Tag Archives: rachael cohen

Nuclear Family banner ad

Overwatch’s Tracer’s Comic Series is Collected in Hardcover

Overwatch: Tracer—London Calling is being collected in its entirety in a 112-page hardcover from Dark Horse Comics with a brand-new cover by series cover artist, Bengal. From acclaimed Eisner and Harvey award-winning writer Mariko Tamaki and kinetic artist Babs Tarr, joined by exquisite colorist Rachael Cohen and letterer extraordinaire Deron Bennett, Blizzard Entertainment and Dark Horse Comics present Overwatch fans with an exciting new addition to Overwatch’s unique universe!

Overwatch may be disbanded, but Tracer’s time in “retirement” is up . . . After a punk-rock omnic named Iggy shows Tracer the dire living conditions forced upon London’s omnics, Tracer vows to help. But things might not be so easy, especially with larger forces sowing conflict between humans and omnics in London.

Overwatch: Tracer—London Calling hardcover will be in comic shops on September 15, 2021 and in book stores on September 28, 2021. It will retail for $24.99.

Overwatch: Tracer—London Calling

ComiXology Features 5 New Comics Including Batman and Overwatch!

ComiXology kicks things off with five new digital comic releases on their platform from DC, Magnetic Press, Dark Horse, and Harlequin. Check out all of the issues here or the individual issues below!

The Ballad of Yaya #9: Sonata

Written by Charlotte Girard, Patrick Marty, Jean-Marie Omont
Art by Golo Zhao
Purchase

Yaya is finally back home but finds the big house where she expected to find her family to be deserted. Only the loyal driver Chang is there to greet her. Fortunately, Tuduo and his little brother arrive to cheer her up and give her hope, because her parents may not be that far away…

The Ballad of Yaya #9: Sonata

Batman: Gotham Nights #22

Written by Mark Russell
Pencils Scott Koblish
Inks Scott Koblish
Colored by Nick Filardi
Purchase

The Toyman is creating the MUST-HAVE toy this Christmas, and everyone’s gotta have a piece of it…but when the toys become violent with the innocent press of a button, Batman must find a way to be in every home in Gotham, before it’s too late!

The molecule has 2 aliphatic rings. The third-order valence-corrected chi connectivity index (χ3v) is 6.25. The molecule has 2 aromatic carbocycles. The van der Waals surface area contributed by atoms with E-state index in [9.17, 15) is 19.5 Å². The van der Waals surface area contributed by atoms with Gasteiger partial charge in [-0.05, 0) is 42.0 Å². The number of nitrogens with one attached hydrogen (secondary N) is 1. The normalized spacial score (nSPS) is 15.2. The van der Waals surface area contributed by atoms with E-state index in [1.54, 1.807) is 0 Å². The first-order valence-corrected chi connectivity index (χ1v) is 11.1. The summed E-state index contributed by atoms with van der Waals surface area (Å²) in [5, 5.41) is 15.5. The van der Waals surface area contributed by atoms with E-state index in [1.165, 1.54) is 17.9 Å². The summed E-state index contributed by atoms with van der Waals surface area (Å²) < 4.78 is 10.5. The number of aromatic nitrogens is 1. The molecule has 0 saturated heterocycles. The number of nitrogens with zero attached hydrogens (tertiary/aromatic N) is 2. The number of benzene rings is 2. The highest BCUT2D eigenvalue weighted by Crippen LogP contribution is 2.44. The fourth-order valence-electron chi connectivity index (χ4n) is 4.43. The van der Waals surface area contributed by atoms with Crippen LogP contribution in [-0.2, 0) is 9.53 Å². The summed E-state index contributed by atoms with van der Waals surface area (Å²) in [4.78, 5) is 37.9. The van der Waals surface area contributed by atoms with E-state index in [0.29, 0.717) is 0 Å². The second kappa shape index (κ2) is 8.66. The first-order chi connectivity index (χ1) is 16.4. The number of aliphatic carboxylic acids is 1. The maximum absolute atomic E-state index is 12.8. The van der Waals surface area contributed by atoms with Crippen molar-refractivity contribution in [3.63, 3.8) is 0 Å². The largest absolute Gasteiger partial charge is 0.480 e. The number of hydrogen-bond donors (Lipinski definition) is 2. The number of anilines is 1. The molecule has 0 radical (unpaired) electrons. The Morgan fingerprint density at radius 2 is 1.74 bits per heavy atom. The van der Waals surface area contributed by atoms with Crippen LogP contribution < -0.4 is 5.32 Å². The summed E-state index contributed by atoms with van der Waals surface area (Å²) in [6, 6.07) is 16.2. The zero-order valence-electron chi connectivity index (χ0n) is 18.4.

Batman: Gotham Nights #22

Overwatch: Tracer–London Calling #3

Written by Mariko Tamaki
Pencils Babs Tarr
Inks Babs Tarr
Colored by Rachael Cohen
Cover by Bengal
Purchase

Tracer struggles with guilt after the assassination of Mondatta. Meanwhile, Kace—the major omnic advocate for anti-human-omnic cohabitation—provokes a rebellion against humans in response to the death of their omnic leader.

Acclaimed Eisner and Harvey award-winning writer Mariko Tamaki (This One Summer, X-23) and kinetic artist Babs Tarr (Batgirl, Motor Crush) are joined by exquisite colorist Rachel Cohen (Snotgirl) and letterer extraordinaire Deron Bennett (Tale of Sand). Working in close collaboration, Blizzard Entertainment and Dark Horse Comics present fans and players with an exciting new addition to Overwatch’s expanding story!

Overwatch: Tracer--London Calling #3

Pregnant At Acosta’s Demand

Written by Maya Blake
Art by Eri Kawamura
Purchase

Suki has always been in love with her best friend’s brother, gorgeous and kindhearted Ramon. After they spend the night of her twenty-fifth birthday together, her heart is shattered when he immediately gets back together with his stunning girlfriend. For the next year, she keeps her distance from Ramon, until a tragic accident brings them back together. Suki has never told him about the baby they almost had, but Ramon has shocking news of his own… He wants Suki to have his child!

Pregnant At Acosta's Demand

The Tycoon’s Proposal

Written by Leigh Michaels
Art by Amie Hayasaka
Purchase

Lissa is working the cloakroom at a party when she bumps into Kurt Callahan, someone she never thought she’d see again. He’s still as charming as ever, and now he’s become a very successful businessman. He asks Lissa for her phone number, seemingly forgetting they’ve met before. Lissa, however, hasn’t forgotten about Kurt sleeping with her just to win a bet. This time, it’s his turn to get a taste of humiliation!

The Tycoon's Proposal

This site contains affiliate links, which means that if you click on one of the product links and make a purchase, we’ll receive a percentage of the sale. Graphic Policy does purchase items from these sites. Making purchases through these links helps support the site.

Review: The Goon #1

The Goon #1

The next era in the legacy of The Goon starts here! This all new series marks The Goon’s return to Albatross Funnybooks and is just in time to commemorate the 20th anniversary of the book. Eric Powell takes the series to its humor-based roots as Goon & Franky return from strange adventures abroad to find a horde of unsavory characters have filled the void left in his absence from Lonely Street.

I won’t pretend to be an expert on the Goon, because I have never read a comic with the character in it before. So with that being said, the question for today’s review is whether this first issue is an easy place for new readers to start with the character (and whether it’s actually any good).